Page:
Robert Sacre, Personality as Strong as his Game

June 26th, 2012

By Joe Kotoch and Lia Crawford


If basketball players weren’t blessed with their over six foot frames and talent on the court, where would they be instead after college graduation? Robert Sacre’s answer to this question is not what one would expect.


He said, “I would love to be in PBR, Professional Bull Riding. Or bull wrestling, something in the rodeo scene most definitely. I don’t see myself in a cubicle.”


Though Sacre is a true country boy, fans won’t see him on a mechanical bull anytime soon. He said, “The temptation has always been there, but I have basketball. After basketball is said and done, I can dislocate a shoulder on it, why not?”


His unique answers portray just a small part of a big personality. Sacre wows interviewers, easily turning a simple Q and A into an hour-long conversation filled with many laughs. He has a charm about him that makes people want to hear more, and we sure did.


Pertaining to his interviews with teams and the media, Sacre's personality and attitude can seal the deal. He said, “I think I’ve handled my interviews really well. Some teams will throw some questions that will try to knock you off your horse. But it’s nothing you haven’t seen before or you haven’t answered before, so you just come through with the best answer that you can give and just go with the flow. This is a once in a lifetime opportunity, you’ve got to just embrace it and have fun with it.”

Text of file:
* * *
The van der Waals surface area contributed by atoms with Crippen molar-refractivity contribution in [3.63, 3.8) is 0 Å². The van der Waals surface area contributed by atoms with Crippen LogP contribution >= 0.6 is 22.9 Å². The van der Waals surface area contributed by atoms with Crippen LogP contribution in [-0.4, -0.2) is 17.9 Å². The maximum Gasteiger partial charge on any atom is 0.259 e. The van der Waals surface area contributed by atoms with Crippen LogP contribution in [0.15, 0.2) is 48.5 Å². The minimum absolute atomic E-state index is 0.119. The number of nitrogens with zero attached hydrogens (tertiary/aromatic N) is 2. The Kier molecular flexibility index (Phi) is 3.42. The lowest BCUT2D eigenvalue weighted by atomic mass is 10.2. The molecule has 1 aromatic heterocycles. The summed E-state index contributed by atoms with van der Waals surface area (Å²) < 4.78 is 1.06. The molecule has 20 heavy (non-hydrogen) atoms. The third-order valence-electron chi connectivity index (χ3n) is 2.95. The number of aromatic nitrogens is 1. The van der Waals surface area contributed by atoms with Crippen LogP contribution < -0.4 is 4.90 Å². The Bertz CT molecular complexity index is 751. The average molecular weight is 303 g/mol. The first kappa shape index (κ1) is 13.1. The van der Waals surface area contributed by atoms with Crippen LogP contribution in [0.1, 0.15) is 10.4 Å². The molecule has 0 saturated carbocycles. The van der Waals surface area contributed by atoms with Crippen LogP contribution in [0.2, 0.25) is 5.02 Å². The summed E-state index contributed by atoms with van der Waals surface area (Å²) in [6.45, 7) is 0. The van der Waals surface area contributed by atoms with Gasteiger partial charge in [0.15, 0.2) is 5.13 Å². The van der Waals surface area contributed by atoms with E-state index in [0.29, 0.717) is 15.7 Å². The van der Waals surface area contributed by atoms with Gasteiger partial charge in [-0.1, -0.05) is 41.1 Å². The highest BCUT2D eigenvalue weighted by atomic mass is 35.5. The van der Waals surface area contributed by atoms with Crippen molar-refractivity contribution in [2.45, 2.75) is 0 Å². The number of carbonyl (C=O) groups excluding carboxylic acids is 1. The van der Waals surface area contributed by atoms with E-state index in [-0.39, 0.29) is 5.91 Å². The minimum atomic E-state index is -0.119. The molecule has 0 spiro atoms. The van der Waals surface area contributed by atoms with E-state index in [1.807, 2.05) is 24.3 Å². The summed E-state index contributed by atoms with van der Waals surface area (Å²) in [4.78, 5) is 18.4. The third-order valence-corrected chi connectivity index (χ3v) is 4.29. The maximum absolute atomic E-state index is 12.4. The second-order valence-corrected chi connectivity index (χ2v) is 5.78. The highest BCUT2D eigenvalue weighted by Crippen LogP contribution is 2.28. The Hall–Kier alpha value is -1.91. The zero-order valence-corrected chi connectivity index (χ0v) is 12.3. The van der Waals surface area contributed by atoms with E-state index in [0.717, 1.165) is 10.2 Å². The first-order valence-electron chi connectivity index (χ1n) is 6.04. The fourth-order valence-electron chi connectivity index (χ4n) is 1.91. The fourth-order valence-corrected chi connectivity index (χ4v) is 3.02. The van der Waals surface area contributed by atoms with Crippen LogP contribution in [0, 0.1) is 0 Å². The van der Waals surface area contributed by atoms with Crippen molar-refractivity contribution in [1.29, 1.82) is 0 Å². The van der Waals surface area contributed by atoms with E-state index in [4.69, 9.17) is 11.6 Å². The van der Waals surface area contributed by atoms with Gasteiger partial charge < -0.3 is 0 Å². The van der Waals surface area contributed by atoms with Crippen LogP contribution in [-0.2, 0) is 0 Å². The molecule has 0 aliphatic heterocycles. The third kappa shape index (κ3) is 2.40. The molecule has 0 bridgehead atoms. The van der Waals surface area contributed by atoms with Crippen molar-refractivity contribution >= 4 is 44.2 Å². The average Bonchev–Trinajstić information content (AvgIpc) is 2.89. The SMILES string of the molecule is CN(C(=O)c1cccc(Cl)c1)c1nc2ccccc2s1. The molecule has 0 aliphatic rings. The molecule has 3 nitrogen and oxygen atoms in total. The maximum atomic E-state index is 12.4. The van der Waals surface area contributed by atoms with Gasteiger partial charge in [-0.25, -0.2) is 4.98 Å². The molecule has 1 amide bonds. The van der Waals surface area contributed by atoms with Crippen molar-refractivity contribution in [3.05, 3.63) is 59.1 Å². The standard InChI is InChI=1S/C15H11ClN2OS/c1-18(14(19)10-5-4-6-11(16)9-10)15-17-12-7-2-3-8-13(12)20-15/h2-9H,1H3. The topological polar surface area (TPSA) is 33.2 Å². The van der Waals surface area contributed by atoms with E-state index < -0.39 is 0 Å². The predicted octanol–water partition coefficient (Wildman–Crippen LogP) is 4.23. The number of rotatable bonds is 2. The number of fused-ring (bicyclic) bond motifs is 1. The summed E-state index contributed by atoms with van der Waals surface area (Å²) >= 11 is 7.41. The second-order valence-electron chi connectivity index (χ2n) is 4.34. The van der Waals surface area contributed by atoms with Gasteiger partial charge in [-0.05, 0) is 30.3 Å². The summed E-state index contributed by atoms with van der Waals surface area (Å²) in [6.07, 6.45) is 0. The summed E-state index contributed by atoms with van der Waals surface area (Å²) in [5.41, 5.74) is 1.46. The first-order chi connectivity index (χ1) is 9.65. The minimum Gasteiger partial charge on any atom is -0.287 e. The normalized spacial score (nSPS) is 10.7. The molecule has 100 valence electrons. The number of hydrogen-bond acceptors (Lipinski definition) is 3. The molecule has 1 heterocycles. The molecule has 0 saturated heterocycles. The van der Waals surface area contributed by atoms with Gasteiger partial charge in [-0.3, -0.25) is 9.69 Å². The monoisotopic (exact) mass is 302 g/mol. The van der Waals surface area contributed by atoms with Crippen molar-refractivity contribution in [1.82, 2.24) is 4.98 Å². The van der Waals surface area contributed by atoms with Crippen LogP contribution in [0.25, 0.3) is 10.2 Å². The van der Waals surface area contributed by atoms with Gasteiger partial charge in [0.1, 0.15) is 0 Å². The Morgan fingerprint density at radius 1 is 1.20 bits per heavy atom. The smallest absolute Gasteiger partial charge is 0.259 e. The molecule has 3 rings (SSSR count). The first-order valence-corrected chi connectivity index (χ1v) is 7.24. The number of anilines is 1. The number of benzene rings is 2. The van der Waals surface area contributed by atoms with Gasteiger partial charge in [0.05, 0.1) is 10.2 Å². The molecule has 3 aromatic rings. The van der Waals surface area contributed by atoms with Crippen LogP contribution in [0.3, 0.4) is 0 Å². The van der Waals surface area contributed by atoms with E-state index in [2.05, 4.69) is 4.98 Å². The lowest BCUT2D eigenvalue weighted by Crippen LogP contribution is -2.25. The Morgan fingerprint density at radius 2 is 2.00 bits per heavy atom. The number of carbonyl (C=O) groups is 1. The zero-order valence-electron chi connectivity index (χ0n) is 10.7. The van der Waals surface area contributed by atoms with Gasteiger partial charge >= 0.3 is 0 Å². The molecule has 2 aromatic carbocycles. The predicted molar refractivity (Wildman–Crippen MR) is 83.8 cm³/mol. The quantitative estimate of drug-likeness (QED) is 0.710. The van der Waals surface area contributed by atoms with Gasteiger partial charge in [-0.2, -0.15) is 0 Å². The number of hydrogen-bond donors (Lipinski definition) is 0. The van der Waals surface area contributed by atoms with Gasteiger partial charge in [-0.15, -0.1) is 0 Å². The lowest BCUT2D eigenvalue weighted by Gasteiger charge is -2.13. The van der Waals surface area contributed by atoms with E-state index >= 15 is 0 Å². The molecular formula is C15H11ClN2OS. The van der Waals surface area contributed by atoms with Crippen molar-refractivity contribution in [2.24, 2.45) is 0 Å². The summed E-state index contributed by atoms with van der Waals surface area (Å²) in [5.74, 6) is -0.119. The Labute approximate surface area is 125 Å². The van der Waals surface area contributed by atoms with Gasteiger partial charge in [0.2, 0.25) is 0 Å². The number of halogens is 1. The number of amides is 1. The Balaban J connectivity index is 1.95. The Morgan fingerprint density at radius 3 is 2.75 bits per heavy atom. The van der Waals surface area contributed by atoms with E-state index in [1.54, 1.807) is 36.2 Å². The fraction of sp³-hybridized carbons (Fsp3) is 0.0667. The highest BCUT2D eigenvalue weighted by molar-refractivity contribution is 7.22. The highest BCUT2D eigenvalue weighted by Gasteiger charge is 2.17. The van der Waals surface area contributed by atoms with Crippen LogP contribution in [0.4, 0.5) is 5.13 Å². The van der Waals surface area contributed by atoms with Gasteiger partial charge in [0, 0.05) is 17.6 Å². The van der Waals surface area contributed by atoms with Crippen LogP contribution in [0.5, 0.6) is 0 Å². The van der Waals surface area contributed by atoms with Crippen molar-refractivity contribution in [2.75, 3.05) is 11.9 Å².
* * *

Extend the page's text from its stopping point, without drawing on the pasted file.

At Gonzaga, Sacre was among the all-time leaders in blocked shots and his coach Mark Few said "Until you feel Robert, you can't prepare for him. He really brings the contact." Few went on to add that Sacre was among the most physical players he ever coached Gonzaga, which is impressive considering Ronny Turiaf played under Few.


Having coached Sacre for four years, Few saw an immature and raw kid turn into a had working leader. "He improved through sheer will and hard work."


The draft process has gone well for Sacre thus far. He said, “It was exciting at first and it’s been great, it’s been a great experience. Like I said before, it’s a once in a lifetime opportunity and not a lot of people have the chance to have this experience. I’m glad I went through it but I’m also glad it’s only one time that I have to go through it.”


The basketball aspect of Sacre’s journey through the draft hasn’t been the reason that he is glad that this is a one-time experience. Instead, it’s the journey through the airport lines that makes him weary.


He said, “The toughest part (of the process), no question, is probably having to check your bags in and go through airport security. The basketball is the easiest part!”


Though he says he manages, all the seven footer can do is just hope for an exit row without the tight squeeze. His 15 workouts and the constant traveling is a whirlwind for Sacre, making it hard to recall the last time that he was back with his family in his hometown of North Vancouver.